The Ritual

To writ in stone did
those two crows
alone appear each
morn to renew
our sacred vows.

Fell from the commute
of the daily murderous
drive we awake with
black oily coffee
the dew steaming

after the frost faced
nest broken open
hatching of bugs
flies about they
can’t be counted.

Good mates in
the end make
good poems
where hide
birds in trees.

What and where
thru displacement
here during the moon
of words dressed
in black feathers

this crow types
last night’s notes
its mate never far
emits the occasional
caw clawed to signify

I am here you there
in and out of our
respective shifting
stances first you
then me to gather.

A Missing Sock

The best means to address
a missing sock is found
in a poem, the home
of rhyme schemes.

For, in the first place,
socks need not match,
as we now know a poem
need not end in a plan.

But if not for mates
we won’t know when
one goes missing
or another is lost.

Then again, in this
morning’s laundry,
alas, two socks
in a mismatched

duo, and, instead
of looking around
for their mates,
decide to pair off.

To Be Clean

To be clean,
I mean
really clean.

Up to your eyeballs
in elbow grease –
not you,
the house.

That was my Mom’s
idea of how to spend
a day off from school,
Spring Cleaning.

To be fair, she outgrew
the phase, or dove under
the rising tidal wave.
The family was still

relatively small
then, only 4 or 5
kids, halfway
to the later two.

One day, having heard
me use a bad word,
she washed my mouth
out with a bar of soap.

I think that must
have been where
I got the idea
for poetry,

and that poems
live on the tongue
like germs.
Much later,

I learned not all
germs are bad,
and that soap
is so hyperbolic,

a usage correction
tape or fluid,
and that all words
play a role,

and that to be
clean, really
clean, is not the same
as to be in good health.

All that said,
some poems are bad,
like this one, where
some guy talks about

his Mom, poor thing,
struggling to keep
the house and kids
clean, and just wait

until your Father
gets home. Mama
don’t allow no
poems around here.

To Be Clear

no, thing
naught wight
if not clear
to the floor
who wears
no ears

who won’t talk
but the beer
makes void
the crooked path
down the page
to the sea

and to the critic
a still small voice
lives in a library
built of stone
nothing staged

not what
can’t be
in a footnote
“no symbols
where none…”

by tense
a person’s

The Oyster and the Crab

The oyster held a secret the crab could but guess.
The moon was full, the low tide pool fully exposed.
The empty blue bucket with orange plastic shovel
earlier lost in the surf now sat high on the berm.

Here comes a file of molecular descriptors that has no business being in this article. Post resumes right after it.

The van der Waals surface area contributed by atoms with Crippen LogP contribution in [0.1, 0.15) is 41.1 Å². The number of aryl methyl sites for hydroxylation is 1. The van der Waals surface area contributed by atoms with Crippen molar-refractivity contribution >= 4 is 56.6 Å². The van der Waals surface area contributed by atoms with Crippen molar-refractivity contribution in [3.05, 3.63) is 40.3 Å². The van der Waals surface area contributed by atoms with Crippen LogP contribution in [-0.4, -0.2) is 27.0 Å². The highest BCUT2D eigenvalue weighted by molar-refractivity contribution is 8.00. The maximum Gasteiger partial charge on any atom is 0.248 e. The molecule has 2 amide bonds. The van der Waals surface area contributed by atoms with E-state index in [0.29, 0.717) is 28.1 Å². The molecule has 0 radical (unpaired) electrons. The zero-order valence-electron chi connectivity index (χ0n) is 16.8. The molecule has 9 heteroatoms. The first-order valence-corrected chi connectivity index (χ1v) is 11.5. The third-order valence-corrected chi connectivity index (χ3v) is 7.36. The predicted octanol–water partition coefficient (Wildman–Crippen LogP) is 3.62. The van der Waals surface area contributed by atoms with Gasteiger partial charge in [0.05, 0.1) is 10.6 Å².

The crab crawled from the bucket and paused,
the human midden not his problem.
The oyster he picked harbored a pea crab,
not the prize he was after, but its translucent

moonish nebula was a surprise, and, his
hearing aids firmly ensconced, he heard
the bell of the buoy marking the dive spot,
but why this crab, the oyster feverly wondered,

and what did the buoy have to do with oysters,
and with so many oysters and so much salt
and the sea always so deep in the ears, why,
and buried in the midden the answers steamed.


It must have been moonglow
drop these words down to me
must have been moonglow
I’m up in the old oak tree.

Your supermassive hug
your stellar eyes of blue
I can’t get out and away
I’m disappearing into you.

It must have been moonglow
high up in the old oak tree
that night you said those words
and held me so close to you.

It’s Only a Paper Moon

The astronauts cardboard cutouts suspended
by gossamer string theory, the Space Station
an elaborate Tinkertoy. Night comes when
you turn their backs to the sun, day when
they face the solar wind, wait for a swell,
come about, and paddle into a soft shoulder
breaking away from a night full of mind
fulness, full of white paper plates skipping
across the space of the waters, rising
with the trough, riding the crest
parallel to the edge of the universe
so going nowhere in time or space
(for the time being)
and paddle back out to the firmament
of no land, no waters, no herb or grass
of any kind, only a dead moon
giving light to the night below,
a lesser light, in which the humans
hold hands, dance in circles, sing songs,
and paint shadows on their walls.

Days of Wine and Roses

The days
of wine and roses
palm trees green
leaves dangling in bronze breeze sea
fallen fronds found for tiki faces
carved with pocket knives
in soft dry wood
of branch stalk deep eyes
and sharp shell teeth
long slender days
fat pug noses
and sunburnt legs
beaches galore
a sober sunset for two
the days
of wine and roses
are here.